Dora the Explorer centres around Dora’s adventures around the world with her best friend, a monkey named Boots. With singing, dancing, and interactive play, Dora engages children to use their imagination and helps them learn.
Chris Gifford is the co-creator and executive producer of the phenomenal show, which has been translated into 30 languages. We sat down with Chris before his trip to Singapore for Dora’s live show at Resorts World Sentosa.
What was the inspiration behind Dora?
The inspiration came from my kids, who were both preschoolers at the time. Now, my daughter, Katie, is 21 and my son, Henry, is 18. When they were preschoolers, I saw how difficult it was for them to do things for themselves so I thought I could create a show that would help them cope with problem solving and that was the initial hope of what the outcome of the show would be.
Out of curiousity, why is Dora Latina?
In the US, at the time, Latinos were very under represented in the media and if they were to be represented, the majority of the time, they would be represented in a negative way. So we had the show plot ready with a little girl named Nini and they asked me how I felt about making her Latina and I figured I didn’t know much about the culture, the language and so on. Then we brought in consultants and educators to help us transform her and then it became a huge part of the show.
Could you briefly walk us through the process of creating an episode?
For every episode, it starts out with a premise of what Dora really wants to do. We then elaborate the premise, turn it into several outlines and then transform it into a storybook for kids to enjoy and interact with. We then test the story on groups of 30 kids and have the story read out for them, study their reactions and make changes based on their reactions. Once it’s as good as it gets, it’s turned to a script, story board, anamatic – once again get feedback from kids and then an episode is created.
What distinguishes Dora from other cartoon characters today?
When we first started developing Dora, we knew we wanted to bring about these problem-solving challenges. When the show got picked up, we knew it needed to have a robust curriculum. We didn’t know what that curriculum might be until we brought in a number of consultants and advisers. The curriculum we hit on, which at first, everyone was reluctant to embrace – it was flexible thinking. So in every episode there are seven different opportunities for the kids to engage in problem-solving curriculum challenge. They really help form the story where Dora the Explorer comes across as active rather than passive as a result of each episode being interactive.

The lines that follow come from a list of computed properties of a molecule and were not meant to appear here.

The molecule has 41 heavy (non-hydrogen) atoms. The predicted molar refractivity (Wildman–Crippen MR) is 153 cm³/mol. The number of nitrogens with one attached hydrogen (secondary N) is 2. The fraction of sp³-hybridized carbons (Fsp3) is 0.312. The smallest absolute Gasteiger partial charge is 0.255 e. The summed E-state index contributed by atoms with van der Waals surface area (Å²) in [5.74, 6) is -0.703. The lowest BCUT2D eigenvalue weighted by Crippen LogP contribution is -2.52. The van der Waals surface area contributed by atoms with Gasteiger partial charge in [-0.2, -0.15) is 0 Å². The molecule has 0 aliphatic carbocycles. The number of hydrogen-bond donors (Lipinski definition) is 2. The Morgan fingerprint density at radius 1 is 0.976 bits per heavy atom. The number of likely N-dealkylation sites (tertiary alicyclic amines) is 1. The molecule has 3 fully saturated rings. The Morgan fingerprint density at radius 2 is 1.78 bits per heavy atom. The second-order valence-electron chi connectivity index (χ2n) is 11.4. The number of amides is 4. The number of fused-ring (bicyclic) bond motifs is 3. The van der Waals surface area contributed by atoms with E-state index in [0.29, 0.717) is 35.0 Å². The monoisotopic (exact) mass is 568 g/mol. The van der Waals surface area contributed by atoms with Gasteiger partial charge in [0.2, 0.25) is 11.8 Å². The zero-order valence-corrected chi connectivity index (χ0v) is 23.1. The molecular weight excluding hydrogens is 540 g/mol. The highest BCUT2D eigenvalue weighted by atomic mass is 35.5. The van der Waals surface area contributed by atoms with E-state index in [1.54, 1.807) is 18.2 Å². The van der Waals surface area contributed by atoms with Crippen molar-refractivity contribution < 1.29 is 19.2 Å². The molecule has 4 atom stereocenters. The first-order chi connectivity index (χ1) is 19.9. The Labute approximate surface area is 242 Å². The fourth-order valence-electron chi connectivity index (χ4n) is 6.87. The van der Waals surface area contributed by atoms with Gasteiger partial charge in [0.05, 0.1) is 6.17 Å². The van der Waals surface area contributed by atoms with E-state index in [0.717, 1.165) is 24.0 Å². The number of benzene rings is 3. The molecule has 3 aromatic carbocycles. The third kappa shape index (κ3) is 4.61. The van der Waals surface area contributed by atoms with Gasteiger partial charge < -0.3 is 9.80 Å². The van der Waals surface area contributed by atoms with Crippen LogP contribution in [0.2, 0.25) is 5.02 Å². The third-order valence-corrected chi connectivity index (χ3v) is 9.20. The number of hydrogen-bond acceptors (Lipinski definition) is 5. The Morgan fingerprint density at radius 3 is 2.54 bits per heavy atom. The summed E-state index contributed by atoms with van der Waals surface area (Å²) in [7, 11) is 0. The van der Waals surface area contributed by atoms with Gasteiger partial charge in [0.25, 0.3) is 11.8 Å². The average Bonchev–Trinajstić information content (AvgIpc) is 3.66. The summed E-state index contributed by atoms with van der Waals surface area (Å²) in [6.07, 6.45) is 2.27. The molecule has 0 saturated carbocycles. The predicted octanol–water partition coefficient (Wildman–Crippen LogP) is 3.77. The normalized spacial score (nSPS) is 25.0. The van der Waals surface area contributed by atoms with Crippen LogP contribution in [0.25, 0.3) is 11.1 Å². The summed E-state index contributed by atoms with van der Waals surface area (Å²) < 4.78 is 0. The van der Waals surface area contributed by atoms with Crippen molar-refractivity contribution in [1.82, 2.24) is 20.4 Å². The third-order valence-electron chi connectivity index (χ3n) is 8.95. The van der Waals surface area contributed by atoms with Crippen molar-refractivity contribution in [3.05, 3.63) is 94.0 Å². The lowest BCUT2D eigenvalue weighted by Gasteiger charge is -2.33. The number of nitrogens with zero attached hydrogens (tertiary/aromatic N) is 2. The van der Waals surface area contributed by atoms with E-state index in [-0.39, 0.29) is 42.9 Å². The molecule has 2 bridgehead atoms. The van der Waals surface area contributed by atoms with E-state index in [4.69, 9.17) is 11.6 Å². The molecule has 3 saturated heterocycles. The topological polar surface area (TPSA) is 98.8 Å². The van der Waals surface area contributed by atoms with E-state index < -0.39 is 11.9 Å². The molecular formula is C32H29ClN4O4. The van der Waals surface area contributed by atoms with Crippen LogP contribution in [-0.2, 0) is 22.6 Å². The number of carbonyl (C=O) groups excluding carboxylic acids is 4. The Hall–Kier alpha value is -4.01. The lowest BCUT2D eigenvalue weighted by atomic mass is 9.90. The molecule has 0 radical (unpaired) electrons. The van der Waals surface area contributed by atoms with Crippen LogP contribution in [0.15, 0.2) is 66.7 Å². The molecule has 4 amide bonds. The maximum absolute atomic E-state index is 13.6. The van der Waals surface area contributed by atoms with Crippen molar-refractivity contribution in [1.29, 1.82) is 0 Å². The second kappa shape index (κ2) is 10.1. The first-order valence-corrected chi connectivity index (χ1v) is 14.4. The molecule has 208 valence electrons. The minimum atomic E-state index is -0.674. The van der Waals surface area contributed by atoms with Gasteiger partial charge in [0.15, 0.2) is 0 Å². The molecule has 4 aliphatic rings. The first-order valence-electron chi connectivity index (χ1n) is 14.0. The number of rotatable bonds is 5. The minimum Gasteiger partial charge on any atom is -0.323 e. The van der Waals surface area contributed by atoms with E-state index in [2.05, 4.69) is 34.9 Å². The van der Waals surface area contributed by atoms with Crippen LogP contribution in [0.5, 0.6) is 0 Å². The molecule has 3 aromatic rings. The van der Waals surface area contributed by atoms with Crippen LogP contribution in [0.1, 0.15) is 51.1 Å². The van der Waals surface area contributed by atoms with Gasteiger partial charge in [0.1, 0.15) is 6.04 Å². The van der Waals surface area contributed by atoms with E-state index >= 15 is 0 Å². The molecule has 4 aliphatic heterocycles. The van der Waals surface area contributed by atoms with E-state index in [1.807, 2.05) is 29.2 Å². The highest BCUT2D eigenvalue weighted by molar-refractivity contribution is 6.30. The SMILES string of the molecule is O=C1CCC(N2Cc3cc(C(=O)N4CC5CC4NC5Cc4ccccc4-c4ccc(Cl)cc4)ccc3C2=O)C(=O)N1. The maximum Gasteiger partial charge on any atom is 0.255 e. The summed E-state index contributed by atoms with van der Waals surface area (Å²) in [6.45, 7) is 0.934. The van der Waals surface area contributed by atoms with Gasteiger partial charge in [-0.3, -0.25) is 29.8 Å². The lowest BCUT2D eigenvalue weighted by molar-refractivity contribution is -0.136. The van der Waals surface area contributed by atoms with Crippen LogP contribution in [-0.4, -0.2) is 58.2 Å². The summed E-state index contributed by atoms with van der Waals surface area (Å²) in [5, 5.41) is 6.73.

What would you say is your favourite episode?
Honestly it has been The Pirate Adventure episodes – it’s always the episode you’re working on and I know that’s kind of cliché. I think it’s the most challenging thing I’ve done for Dora and Friends – these new episodes. This is also the first time we’re doing a live musical consisting of 16 songs – some in Spanish, some in English.
Are there any future plans of making an older version of Dora?
Yes. We’ve had a few episodes of older versions of Dora, which was pretty successful. This is why we’ve decided to start the series Dora and Friends. We feel like kids like to see Dora around other kids as well and she has peers who could challenge her. But, we like to keep Dora in Dora the Explorer as the one kid surrounded by animals who look up to her.
What are your thoughts on limiting screen time for kids?
I think it’s a good idea; that’s what I did. When they’re younger, it’s easier. I gave my kids certain hours in which they could watch TV but more importantly, I monitored what they watched just to make sure that they were engaged in an active way. This is also why Dora is so interactive.
To find out more on Dora the Explorer, visit Nickelodeon Junior’s website.
Image Credit: Viacom International